Frank: Amazing… th-this is amazing. Listen to this: â€˜the entire workforce of the state of Virginia had to have solitaire removed from their computers because they hadnâ€™t done any work in six weeks.â€™
Kathleen: Thatâ€™s so sad.
Frank: Do you know what this is?
Frank: What weâ€™re seeing here?
Frank: Itâ€™s the end of Western civilization as we know it.
Youâ€™ve Got Mail is a remake of a 1940â€™s Jimmy Stewart romantic comedy, with email taking the place of letters. For that reason alone, we should probably not form an opinion about how well its writers judged the future. But time and again, they got it horribly wrong. Playing games on your own is not a serious threat to people keeping their attention on what they should be doing. The insipid interactivity promoted by Facebook is the real weapon of mass distraction. In Youâ€™ve Got Mail, the personal service of a long-established independent book store is not enough to compete with the discounts and cappuccinos offered by the big chain that moves nearby. Now both of them would be put out of business by Amazon. Youâ€™ve Got Mail treats the internet as a thin additional gloss to life; it does not threaten substantive change. No wonder its 30-something business-owning protagonists come across as childishly innocent when compared to the manipulating kidults of The Social Network. For them, Facebook is not a soppy way to meet the love of their life. For them, the internet is a way to take advantage of everybody elseâ€™s soppy desires. If they meet the love of their life, it will be after earning the first few hundred million dollars. Meanwhile everyone else can meet the love of their life through a carefully designed and packaged website, and if they do not want to meet the love of their life, then let them at least meet their love for that evening.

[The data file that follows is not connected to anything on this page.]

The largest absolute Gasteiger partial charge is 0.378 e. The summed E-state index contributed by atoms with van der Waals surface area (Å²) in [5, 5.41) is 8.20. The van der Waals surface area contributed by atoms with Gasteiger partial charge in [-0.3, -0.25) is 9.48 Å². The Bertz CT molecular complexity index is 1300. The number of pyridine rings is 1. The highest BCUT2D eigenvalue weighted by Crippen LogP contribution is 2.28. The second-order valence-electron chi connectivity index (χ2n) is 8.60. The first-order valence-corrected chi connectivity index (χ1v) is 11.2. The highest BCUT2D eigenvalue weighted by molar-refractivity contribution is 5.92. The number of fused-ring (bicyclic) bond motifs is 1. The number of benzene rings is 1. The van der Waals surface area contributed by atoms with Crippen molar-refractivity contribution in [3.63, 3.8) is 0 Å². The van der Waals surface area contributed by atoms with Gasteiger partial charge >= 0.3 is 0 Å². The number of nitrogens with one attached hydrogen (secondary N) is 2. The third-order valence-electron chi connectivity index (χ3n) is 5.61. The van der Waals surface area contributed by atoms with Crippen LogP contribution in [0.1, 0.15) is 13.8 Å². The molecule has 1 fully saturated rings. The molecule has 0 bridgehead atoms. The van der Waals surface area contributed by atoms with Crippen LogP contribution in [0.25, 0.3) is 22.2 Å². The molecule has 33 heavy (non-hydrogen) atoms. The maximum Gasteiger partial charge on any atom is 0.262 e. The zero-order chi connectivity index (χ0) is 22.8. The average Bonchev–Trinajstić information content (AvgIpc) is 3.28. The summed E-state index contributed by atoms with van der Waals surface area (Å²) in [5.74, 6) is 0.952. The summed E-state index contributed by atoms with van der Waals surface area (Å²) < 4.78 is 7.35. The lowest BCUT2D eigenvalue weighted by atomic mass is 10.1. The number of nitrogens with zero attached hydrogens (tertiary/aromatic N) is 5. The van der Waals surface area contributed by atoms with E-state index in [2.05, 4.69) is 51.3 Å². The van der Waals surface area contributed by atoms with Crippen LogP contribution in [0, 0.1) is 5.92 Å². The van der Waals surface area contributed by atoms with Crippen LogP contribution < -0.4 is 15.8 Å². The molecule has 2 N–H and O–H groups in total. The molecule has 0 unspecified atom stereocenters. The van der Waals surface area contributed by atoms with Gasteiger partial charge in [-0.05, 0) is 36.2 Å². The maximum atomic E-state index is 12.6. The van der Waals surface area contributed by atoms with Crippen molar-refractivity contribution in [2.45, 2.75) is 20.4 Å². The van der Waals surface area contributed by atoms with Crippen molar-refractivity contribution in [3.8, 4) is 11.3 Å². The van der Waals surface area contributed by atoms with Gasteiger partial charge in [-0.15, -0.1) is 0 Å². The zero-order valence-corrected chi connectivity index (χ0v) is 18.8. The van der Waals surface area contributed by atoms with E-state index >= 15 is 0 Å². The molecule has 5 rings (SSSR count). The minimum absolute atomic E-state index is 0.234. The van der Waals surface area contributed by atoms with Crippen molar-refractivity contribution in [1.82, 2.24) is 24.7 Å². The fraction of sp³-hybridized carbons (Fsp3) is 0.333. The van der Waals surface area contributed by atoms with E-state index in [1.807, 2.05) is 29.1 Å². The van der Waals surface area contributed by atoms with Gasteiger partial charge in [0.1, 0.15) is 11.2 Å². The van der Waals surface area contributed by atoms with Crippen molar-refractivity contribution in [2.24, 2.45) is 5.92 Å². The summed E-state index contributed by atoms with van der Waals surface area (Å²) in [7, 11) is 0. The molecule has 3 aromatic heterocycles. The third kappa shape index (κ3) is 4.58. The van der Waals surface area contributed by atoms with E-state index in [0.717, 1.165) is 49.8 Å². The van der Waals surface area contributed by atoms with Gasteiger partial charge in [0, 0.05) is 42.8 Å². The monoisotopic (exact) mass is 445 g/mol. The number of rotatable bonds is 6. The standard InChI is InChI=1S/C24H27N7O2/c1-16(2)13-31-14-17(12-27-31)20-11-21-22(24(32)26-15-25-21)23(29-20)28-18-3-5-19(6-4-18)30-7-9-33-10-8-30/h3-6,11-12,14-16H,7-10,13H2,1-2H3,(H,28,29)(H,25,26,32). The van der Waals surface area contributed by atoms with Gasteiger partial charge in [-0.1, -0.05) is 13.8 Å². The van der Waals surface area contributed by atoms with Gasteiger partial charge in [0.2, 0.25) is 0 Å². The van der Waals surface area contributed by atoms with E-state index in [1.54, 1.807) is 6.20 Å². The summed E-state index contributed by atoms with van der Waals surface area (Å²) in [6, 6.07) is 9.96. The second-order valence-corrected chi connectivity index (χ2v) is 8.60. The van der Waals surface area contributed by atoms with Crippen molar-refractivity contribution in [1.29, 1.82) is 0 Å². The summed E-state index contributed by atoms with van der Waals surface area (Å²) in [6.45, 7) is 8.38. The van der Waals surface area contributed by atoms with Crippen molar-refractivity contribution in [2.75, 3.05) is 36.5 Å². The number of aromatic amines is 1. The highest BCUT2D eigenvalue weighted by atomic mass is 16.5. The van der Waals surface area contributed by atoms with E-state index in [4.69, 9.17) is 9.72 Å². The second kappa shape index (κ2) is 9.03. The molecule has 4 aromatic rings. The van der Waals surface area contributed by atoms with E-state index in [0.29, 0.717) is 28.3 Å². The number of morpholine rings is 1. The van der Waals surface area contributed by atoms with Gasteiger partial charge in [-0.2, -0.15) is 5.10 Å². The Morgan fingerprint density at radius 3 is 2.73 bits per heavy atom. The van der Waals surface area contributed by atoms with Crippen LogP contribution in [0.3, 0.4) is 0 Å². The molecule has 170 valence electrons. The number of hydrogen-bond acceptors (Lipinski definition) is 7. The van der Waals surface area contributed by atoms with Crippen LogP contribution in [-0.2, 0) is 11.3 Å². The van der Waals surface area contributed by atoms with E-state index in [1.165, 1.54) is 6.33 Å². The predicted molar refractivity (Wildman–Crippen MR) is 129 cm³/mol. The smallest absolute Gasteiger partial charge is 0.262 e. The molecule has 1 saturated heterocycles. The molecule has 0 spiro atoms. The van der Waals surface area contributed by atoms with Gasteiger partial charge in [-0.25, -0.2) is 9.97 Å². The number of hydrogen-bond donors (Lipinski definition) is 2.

Sometimes civilizations must fall to make way for a new one. As ably demonstrated in both Youâ€™ve Got Mail and The Social Network, change is not always for the better. Get cheaper books, but at the cost of losing that transitory human engagement you might enjoy with a shopgirl. Make a million â€˜friendsâ€™ and a billion dollars, but at the expense of having all your flaws ruthlessly examined, whether through a law suit or a major motion picture. Find a new way to reach people, but give up your privacy forever as part of the bargain. The foundations of new civilizations can be built from the ruins of the civilizations they destroy, but those foundations may give us little hint of the eventual shape of things to come. So now we have this new way of conversing, and it is civilized to converse. We are each, in our own ways, cementing this new world by how we act.
Kathleen: What is so wrong with being personal anyway?
Joe: Err, nothing.
Kathleen: Because whatever else anything is, it oughta begin by being personal.
If The Social Network is to be believed, then Facebook certainly started as something personal. It was Mark Zuckerbergâ€™s personal statement, personal liberation, personal f*ck you, all rolled into one. But perhaps that is just a way to give the story more dramatic nuance. Really, he was probably a bright kid with a good idea and the ability to realize it at just the right time and just the right place. Others may or may not have had the same idea, and he may or may not have borrowed/copied/stolen it from them. Others have done similar things before and since. What matters is that this was the time and place for this idea, which makes the story of The Social Network to be unfailingly the story of Mark Zuckerberg, no matter who the actors are around him. Facebook is his composition. A man with a wanton disregard for the intellectual property of others became the person owning the most valuable intellectual property of all. Facebook is the key that opens millions of doors.